I hoped to become a contracts teacher, and I talked with Sharp. We discovered that my father-in-law had been a close friend of Sharp’s when they attended the University of Wisconsin. My wife and I managed to get them together again.
I was hired at Wisconsin. During the summer before we moved to Madison, I sat in on Nick Katzenbach’s contracts class. He used Kessler and Sharp as his casebook. I got to hear Nick’s take on Malcolm’s ideas. I took lengthy notes. Then Nick got the flu, and I got to teach the class for a week. I think that I managed to hide my terror and case of the “impostor syndrome” as I faked it. But the experience made it easier to begin as a 26-year-old contracts professor at Madison.
We used Lon Fuller’s contracts casebook at Wisconsin. Fuller had written a famous article distinguishing the various interests that contract remedies might protect — the expectation, the reliance, and the restitution interests. Protecting the expectation interest involved putting the aggrieved party where he would have been had the contract been performed. Jack Ramsey, my father-in-law, was the retired CEO of S.C. Johnson & Sons. He asked me what I was teaching in contracts, and I told him about the expectation interest. Jack exploded. “If you ever have to sue for a breach of contract, you will not be where you would have been had the contract been performed!” He told me that Johnson had bought containers for its products from three suppliers in the early 1930s. When the great depression hit, Johnson worked to place its orders with the supplier that needed the order most in order to stay in business. It did not stage a reverse auction and push the suppliers to engage in a bidding war. Jack said that this was right morally. Moreover, he pointed out that six or seven years later, we were in World War II. Steel was rationed, and containers for consumer products did not have a high priority. But Johnson never wanted for a can. “The suppliers owed us one!” Jack said that I might think that this was just his eccentric behavior. He called several of his friends who worked for major corporations. I was on my way to becoming an empirical researcher. [Here Macaulay refers to the famous study he subsequently conducted on “Non-Contractual Relations in Business,” published in the American Sociological Review.] Fortunately, I had a wife who was well into her graduate studies in social psychology. She kept her husband from making too many screaming mistakes.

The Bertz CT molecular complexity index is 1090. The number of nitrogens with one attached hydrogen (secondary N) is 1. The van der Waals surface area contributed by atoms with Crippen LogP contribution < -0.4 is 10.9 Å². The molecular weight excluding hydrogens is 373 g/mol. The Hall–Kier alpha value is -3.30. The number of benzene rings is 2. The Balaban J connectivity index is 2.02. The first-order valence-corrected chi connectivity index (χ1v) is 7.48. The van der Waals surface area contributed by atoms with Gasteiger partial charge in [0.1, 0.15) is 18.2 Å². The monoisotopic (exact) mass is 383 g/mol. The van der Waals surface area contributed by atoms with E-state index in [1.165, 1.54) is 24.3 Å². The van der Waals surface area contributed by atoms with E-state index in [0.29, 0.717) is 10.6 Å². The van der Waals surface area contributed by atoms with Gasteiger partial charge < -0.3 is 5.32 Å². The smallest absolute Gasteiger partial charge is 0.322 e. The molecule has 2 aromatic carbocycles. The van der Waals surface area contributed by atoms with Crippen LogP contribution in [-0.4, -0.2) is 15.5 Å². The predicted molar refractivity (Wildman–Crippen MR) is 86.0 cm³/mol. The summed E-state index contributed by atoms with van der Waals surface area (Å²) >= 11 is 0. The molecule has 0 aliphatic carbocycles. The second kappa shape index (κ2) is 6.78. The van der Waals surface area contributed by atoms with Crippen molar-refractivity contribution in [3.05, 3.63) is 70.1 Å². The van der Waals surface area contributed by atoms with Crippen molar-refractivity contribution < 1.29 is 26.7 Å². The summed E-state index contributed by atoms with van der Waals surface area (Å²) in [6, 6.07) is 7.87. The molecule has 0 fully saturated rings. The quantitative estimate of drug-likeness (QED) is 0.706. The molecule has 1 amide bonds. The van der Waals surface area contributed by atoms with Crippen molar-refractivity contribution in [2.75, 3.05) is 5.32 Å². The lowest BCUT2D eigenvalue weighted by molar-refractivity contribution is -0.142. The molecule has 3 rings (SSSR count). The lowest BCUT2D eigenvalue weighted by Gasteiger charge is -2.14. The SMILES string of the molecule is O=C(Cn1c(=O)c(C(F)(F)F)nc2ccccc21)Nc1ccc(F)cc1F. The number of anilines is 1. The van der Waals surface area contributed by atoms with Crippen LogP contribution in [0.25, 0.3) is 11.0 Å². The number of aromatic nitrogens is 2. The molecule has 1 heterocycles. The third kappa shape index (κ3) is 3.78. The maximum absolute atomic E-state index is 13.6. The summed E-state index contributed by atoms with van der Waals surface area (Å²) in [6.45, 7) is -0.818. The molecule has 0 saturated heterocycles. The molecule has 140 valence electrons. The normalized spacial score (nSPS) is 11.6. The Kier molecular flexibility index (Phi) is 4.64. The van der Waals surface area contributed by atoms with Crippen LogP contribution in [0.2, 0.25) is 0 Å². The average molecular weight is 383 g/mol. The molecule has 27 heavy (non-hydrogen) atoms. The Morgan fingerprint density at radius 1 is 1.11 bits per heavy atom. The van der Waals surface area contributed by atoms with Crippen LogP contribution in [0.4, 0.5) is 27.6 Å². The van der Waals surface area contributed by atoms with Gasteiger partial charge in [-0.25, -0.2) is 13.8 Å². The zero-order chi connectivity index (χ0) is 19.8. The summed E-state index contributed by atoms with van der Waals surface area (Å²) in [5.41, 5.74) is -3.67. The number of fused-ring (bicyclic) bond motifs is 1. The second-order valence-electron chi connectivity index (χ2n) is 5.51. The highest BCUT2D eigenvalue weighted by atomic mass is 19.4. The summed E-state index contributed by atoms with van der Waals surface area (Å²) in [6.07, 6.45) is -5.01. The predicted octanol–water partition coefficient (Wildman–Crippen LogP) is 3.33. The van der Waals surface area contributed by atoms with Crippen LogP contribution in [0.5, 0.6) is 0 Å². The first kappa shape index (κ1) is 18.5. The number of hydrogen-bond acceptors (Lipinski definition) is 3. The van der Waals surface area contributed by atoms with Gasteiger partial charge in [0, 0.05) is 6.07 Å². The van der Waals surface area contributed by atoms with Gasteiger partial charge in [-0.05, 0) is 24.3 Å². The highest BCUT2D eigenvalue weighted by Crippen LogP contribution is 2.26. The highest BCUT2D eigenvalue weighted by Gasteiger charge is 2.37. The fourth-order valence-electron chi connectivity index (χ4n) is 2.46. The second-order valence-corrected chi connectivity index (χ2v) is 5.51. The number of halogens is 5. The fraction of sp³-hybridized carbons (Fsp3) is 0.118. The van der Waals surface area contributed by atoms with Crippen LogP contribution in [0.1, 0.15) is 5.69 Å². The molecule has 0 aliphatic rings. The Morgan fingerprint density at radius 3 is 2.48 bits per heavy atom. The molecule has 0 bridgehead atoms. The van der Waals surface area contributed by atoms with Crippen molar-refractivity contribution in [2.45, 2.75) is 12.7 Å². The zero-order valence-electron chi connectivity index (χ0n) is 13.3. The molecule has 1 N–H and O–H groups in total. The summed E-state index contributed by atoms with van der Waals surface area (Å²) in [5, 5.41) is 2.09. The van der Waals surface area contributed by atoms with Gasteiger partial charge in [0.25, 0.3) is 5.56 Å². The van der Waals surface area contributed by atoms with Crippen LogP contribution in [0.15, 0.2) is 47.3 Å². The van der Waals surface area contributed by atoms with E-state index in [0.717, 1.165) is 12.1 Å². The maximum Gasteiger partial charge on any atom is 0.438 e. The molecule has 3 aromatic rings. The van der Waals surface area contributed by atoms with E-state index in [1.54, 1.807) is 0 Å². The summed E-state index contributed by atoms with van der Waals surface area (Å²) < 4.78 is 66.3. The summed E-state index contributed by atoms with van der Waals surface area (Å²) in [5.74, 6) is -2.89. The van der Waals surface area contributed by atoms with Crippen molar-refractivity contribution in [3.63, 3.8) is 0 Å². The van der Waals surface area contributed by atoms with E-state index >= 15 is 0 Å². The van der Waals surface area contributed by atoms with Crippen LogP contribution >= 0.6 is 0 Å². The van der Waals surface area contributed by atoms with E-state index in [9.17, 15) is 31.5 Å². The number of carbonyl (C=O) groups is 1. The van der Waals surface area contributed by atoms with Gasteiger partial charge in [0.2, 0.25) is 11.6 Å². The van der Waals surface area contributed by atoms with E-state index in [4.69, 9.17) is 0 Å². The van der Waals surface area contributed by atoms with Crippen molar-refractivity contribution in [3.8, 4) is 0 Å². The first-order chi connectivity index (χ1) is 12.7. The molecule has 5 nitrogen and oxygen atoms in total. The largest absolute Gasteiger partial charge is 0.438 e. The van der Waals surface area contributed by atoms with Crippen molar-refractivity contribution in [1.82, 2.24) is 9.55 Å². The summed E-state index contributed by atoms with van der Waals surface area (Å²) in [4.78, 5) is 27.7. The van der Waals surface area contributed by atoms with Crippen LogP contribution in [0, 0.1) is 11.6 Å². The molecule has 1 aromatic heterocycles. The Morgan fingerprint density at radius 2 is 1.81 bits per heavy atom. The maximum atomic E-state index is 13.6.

Willard Hurst had a series of grants that he used to develop a new kind of research at Wisconsin. He insisted that we had to get away from appellate cases and study law as delivered. He used the grant funds to buy research semesters and summers for younger faculty. Essentially, your job was to read, and Willard would supply suggestions. I worked my way through such thinkers as Weber, Parsons, Merton, and Malinowski. Now I also read Karl Llewellyn, particularly The Cheyenne Way [with E.A. Hoebel].
Out of all of this, I fashioned the first drafts of my “Non-Contractual Relations” article. I sent a copy to Malcolm Sharp, and he invited me to visit him at Chicago. We took a long walk along Lake Michigan and talked. He had all kinds of ideas and suggestions which proved to be very valuable. But just as valuable was the reassurance that I was doing something worth doing. Sharp also had given a copy of my draft to Harry Kalven who was the head of the Jury Project. Kalven was a torts teacher who saw that doctrine in his area was hardly enough to account for how law dealt with accidents, crimes, and the like. Kalven was extremely encouraging and he too offered valuable suggestions. Some years later when I was awarded a Hilldale Professorship at the Univeristy of Wisconsin, I was entitled to name it after someone in my field with some connection to Madison. I became the Malcolm Pitman Sharp Hilldale Professor. It was a way of saying thank you for reassurance when I needed it. After all, in the late 1950s other young professors were not interviewing lawyers and businessmen. And they weren’t suggesting that contract law played an important role only in a limited group of situations. Later I also won the Harry Kalven Prize from LSA. A prize named after Kalven had special meaning for me.